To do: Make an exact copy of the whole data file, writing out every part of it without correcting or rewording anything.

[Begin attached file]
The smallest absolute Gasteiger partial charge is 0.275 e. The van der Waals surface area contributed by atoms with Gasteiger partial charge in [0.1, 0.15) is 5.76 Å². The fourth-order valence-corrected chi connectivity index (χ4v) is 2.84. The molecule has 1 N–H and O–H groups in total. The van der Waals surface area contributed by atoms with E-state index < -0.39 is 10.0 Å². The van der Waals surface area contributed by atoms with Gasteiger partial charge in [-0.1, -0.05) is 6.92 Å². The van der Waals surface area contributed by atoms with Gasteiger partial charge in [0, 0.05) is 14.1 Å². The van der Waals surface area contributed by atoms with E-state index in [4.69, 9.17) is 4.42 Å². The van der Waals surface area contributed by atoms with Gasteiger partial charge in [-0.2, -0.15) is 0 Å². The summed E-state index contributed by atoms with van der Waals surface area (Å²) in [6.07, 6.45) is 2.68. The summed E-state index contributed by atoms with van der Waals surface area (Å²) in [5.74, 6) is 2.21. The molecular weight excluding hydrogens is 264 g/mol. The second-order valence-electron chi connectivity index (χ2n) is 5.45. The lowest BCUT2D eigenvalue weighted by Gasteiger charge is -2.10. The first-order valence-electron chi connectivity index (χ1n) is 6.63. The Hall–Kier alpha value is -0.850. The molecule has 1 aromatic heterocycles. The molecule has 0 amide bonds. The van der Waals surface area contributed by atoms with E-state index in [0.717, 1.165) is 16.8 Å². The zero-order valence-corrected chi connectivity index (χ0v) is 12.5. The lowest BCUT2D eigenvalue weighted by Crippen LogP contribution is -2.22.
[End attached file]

The smallest absolute Gasteiger partial charge is 0.275 e. The van der Waals surface area contributed by atoms with Gasteiger partial charge in [0.1, 0.15) is 5.76 Å². The fourth-order valence-corrected chi connectivity index (χ4v) is 2.84. The molecule has 1 N–H and O–H groups in total. The van der Waals surface area contributed by atoms with E-state index < -0.39 is 10.0 Å². The van der Waals surface area contributed by atoms with Gasteiger partial charge in [-0.1, -0.05) is 6.92 Å². The van der Waals surface area contributed by atoms with Gasteiger partial charge in [0, 0.05) is 14.1 Å². The van der Waals surface area contributed by atoms with E-state index in [4.69, 9.17) is 4.42 Å². The van der Waals surface area contributed by atoms with Gasteiger partial charge in [-0.2, -0.15) is 0 Å². The summed E-state index contributed by atoms with van der Waals surface area (Å²) in [6.07, 6.45) is 2.68. The summed E-state index contributed by atoms with van der Waals surface area (Å²) in [5.74, 6) is 2.21. The molecular weight excluding hydrogens is 264 g/mol. The second-order valence-electron chi connectivity index (χ2n) is 5.45. The lowest BCUT2D eigenvalue weighted by Gasteiger charge is -2.10. The first-order valence-electron chi connectivity index (χ1n) is 6.63. The Hall–Kier alpha value is -0.850. The molecule has 1 aromatic heterocycles. The molecule has 0 amide bonds. The van der Waals surface area contributed by atoms with E-state index in [0.717, 1.165) is 16.8 Å². The zero-order valence-corrected chi connectivity index (χ0v) is 12.5. The lowest BCUT2D eigenvalue weighted by Crippen LogP contribution is -2.22.